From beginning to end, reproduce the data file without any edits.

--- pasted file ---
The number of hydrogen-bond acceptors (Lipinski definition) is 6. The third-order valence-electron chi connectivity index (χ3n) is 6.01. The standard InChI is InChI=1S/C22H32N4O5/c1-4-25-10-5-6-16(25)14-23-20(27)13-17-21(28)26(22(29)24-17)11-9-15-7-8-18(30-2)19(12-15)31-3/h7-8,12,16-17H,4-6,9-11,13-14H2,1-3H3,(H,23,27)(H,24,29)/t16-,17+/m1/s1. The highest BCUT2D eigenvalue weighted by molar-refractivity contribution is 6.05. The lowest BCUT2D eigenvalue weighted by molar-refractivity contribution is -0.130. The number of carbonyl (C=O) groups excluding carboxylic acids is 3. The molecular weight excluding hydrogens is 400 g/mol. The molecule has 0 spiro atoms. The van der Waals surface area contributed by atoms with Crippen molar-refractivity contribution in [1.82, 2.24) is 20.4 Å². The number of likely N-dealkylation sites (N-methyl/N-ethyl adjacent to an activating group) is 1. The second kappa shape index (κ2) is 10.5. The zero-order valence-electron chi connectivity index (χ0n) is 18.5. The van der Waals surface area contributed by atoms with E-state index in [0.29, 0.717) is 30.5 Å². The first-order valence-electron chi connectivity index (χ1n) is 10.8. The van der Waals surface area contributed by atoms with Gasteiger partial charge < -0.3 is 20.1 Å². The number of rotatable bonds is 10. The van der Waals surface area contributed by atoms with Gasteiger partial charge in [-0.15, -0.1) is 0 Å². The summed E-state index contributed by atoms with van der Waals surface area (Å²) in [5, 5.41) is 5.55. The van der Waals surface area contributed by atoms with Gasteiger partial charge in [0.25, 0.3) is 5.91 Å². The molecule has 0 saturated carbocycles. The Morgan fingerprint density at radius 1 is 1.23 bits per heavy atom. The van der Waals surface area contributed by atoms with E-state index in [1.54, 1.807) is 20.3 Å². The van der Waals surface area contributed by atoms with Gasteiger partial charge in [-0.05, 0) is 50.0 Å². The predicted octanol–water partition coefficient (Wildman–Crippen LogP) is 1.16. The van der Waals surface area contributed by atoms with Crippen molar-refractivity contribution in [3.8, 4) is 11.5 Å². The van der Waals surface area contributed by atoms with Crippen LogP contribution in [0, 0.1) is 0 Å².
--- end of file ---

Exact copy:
The number of hydrogen-bond acceptors (Lipinski definition) is 6. The third-order valence-electron chi connectivity index (χ3n) is 6.01. The standard InChI is InChI=1S/C22H32N4O5/c1-4-25-10-5-6-16(25)14-23-20(27)13-17-21(28)26(22(29)24-17)11-9-15-7-8-18(30-2)19(12-15)31-3/h7-8,12,16-17H,4-6,9-11,13-14H2,1-3H3,(H,23,27)(H,24,29)/t16-,17+/m1/s1. The highest BCUT2D eigenvalue weighted by molar-refractivity contribution is 6.05. The lowest BCUT2D eigenvalue weighted by molar-refractivity contribution is -0.130. The number of carbonyl (C=O) groups excluding carboxylic acids is 3. The molecular weight excluding hydrogens is 400 g/mol. The molecule has 0 spiro atoms. The van der Waals surface area contributed by atoms with Crippen molar-refractivity contribution in [1.82, 2.24) is 20.4 Å². The number of likely N-dealkylation sites (N-methyl/N-ethyl adjacent to an activating group) is 1. The second kappa shape index (κ2) is 10.5. The zero-order valence-electron chi connectivity index (χ0n) is 18.5. The van der Waals surface area contributed by atoms with E-state index in [0.29, 0.717) is 30.5 Å². The first-order valence-electron chi connectivity index (χ1n) is 10.8. The van der Waals surface area contributed by atoms with Gasteiger partial charge < -0.3 is 20.1 Å². The number of rotatable bonds is 10. The van der Waals surface area contributed by atoms with Gasteiger partial charge in [-0.15, -0.1) is 0 Å². The summed E-state index contributed by atoms with van der Waals surface area (Å²) in [5, 5.41) is 5.55. The van der Waals surface area contributed by atoms with Gasteiger partial charge in [0.25, 0.3) is 5.91 Å². The molecule has 0 saturated carbocycles. The Morgan fingerprint density at radius 1 is 1.23 bits per heavy atom. The van der Waals surface area contributed by atoms with E-state index in [1.54, 1.807) is 20.3 Å². The van der Waals surface area contributed by atoms with Gasteiger partial charge in [-0.05, 0) is 50.0 Å². The predicted octanol–water partition coefficient (Wildman–Crippen LogP) is 1.16. The van der Waals surface area contributed by atoms with Crippen molar-refractivity contribution in [3.8, 4) is 11.5 Å². The van der Waals surface area contributed by atoms with Crippen LogP contribution in [0, 0.1) is 0 Å².